“[This was] the last year the yacht club was at Mill Basin because the City of NY condemned the property so a builder could build lots of houses. So the vacant land in background of pic is now all houses. In 1955 the yacht club moved to Paerdegat Basin. My grandfather, Frank, was instrumental in obtaining a 99 year lease from the city as he was working at the NY Dock Company in Brooklyn and “knew” NY City Marine and Aviation people to help with obtaining the land. Midget Squadron Yacht Club is still there today (internet) as well as the Hudson River Yacht Club on the other side of Paerdegat Basin, which was there in the 1950s also.”
Many thanks to Steve for this look to the past, when summer boats” were just gorgeous wood.
More decades-old sixth born photos to come.

There are summer yachts, and then there are summer yachts of yore,  those ones magnificent back then  and then magnified by time.  Evelyn Mae, platform for these posts from last month, is of this second and extraordinary sort.  Photos and reminiscence come from Steve Munoz.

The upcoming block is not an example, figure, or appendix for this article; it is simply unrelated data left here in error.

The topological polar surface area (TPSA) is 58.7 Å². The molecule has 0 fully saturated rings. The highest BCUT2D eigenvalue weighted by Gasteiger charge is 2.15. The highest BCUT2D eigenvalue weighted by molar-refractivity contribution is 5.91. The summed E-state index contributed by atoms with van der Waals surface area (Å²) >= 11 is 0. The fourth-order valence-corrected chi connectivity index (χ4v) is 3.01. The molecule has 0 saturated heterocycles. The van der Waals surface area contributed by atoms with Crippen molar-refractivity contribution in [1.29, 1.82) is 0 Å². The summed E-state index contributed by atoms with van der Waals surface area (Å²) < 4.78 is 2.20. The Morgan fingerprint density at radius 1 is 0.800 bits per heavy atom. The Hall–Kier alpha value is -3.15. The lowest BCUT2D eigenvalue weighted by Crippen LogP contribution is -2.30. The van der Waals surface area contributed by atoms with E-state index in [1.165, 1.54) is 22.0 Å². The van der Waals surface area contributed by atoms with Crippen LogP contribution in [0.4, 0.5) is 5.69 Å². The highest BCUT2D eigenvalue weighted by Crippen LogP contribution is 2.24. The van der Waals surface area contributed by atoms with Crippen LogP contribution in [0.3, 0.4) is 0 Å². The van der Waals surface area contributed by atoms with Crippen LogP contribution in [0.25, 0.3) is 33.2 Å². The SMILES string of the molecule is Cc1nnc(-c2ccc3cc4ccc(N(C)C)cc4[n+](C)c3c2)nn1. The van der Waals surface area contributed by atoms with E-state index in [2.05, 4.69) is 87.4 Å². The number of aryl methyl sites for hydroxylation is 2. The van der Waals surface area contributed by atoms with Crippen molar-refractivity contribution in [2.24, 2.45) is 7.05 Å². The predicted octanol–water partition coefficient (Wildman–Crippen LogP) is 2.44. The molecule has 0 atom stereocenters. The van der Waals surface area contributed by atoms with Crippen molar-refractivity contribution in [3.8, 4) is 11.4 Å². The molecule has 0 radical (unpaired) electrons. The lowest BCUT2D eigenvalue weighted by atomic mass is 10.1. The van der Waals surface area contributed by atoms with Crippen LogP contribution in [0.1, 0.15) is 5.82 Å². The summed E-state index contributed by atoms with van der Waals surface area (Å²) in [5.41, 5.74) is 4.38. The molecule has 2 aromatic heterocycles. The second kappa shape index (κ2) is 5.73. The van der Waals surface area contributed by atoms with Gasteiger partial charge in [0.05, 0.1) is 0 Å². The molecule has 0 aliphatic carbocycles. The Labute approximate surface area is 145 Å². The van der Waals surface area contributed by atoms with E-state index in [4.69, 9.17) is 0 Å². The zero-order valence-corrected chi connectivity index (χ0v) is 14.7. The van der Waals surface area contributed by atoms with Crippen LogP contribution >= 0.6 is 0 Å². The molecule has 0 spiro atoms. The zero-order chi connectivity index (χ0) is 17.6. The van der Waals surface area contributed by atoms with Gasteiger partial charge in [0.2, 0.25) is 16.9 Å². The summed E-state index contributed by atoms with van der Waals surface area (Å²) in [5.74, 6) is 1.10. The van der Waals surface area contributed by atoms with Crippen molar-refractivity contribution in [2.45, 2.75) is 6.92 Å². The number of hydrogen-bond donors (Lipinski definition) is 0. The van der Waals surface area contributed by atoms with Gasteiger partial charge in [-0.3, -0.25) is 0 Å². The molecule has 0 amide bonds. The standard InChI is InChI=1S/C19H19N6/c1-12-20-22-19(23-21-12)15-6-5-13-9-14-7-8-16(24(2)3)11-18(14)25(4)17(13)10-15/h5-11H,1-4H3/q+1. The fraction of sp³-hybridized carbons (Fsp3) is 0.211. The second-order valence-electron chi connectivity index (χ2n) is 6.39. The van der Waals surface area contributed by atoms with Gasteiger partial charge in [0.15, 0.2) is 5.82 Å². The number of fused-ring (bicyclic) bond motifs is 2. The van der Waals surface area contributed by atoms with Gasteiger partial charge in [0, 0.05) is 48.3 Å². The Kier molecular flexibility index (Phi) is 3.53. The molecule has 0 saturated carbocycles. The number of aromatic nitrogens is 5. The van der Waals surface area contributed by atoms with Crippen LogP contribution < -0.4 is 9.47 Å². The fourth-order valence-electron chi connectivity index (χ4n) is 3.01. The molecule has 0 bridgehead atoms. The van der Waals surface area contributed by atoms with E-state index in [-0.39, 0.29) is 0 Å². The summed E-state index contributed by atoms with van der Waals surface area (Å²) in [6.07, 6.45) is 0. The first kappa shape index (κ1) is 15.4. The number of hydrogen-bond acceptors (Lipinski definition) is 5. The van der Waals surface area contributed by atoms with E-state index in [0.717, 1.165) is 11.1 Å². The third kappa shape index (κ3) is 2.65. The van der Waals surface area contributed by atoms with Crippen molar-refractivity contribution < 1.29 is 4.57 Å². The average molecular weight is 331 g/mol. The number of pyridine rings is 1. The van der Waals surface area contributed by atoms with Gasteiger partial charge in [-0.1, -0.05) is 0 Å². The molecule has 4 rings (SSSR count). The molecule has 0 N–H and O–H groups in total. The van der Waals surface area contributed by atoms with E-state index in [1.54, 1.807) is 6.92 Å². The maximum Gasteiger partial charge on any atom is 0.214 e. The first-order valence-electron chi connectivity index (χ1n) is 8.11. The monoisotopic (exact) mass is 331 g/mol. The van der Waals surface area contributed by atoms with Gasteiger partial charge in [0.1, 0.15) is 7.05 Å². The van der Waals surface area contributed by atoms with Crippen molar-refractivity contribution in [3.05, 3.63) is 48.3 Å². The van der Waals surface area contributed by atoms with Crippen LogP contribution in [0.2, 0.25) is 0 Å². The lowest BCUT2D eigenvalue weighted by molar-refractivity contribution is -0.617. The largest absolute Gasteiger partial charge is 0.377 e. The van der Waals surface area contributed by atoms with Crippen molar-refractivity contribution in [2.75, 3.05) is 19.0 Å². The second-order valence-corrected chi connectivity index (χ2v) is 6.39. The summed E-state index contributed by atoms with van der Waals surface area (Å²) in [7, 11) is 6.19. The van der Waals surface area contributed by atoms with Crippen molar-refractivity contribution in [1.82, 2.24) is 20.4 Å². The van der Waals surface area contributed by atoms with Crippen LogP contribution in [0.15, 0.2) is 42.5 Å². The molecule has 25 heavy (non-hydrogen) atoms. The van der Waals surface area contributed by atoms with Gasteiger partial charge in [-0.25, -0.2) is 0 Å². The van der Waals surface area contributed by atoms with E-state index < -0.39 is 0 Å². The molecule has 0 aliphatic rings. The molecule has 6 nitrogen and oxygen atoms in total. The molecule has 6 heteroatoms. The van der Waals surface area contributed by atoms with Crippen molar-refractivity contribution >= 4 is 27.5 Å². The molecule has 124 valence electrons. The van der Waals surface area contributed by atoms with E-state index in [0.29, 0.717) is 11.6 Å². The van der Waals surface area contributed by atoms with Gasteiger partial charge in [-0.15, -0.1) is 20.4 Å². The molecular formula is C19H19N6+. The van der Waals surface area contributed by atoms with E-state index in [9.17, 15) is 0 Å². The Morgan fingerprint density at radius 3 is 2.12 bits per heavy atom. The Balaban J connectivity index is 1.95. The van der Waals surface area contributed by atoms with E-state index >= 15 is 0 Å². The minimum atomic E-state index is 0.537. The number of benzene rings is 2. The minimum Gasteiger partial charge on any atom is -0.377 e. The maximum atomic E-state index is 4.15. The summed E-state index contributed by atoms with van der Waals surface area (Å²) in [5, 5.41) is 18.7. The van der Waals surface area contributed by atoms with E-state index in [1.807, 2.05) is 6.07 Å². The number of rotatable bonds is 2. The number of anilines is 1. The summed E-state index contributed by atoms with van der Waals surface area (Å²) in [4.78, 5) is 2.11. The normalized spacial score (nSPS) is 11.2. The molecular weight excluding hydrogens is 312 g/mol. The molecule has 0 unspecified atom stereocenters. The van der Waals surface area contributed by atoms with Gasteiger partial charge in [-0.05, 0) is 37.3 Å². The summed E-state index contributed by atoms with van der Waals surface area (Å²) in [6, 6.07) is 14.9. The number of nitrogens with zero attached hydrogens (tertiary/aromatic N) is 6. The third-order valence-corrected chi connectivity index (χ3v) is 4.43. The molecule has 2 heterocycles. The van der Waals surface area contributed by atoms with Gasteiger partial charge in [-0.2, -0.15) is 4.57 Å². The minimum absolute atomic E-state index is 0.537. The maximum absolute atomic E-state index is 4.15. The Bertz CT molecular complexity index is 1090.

Enjoy the photos and I’ll tell you more later in this post and in subsequent ones.

 

These photos were taken at the Midget Squadron Yacht Club in Canarsie, Brooklyn. 

 

When I asked Steve if he knew the manufacturer, here’s what he said:  “The builder’s plaque at the steering stand said built by Fleetwing, Greenport, LI, NY, built 1928, 5 of them built as sisters. My grandfather bought it (used) after hurricane of 1947 when it was up on the beach.”
I search for “Fleetwing Greenport”  brought up this Motorboating article from November 1928, p. 154.
A few pages farther on 159, I found this unrelated but stunning image for a GarWood advertisement.

Anyhow, a bit of farther searching tells me I’ve been inside the old Fleetwing Shipyard building in Greenport.

More Evelyn Mae to come.  Many thanks to Steve for sharing these stories and images.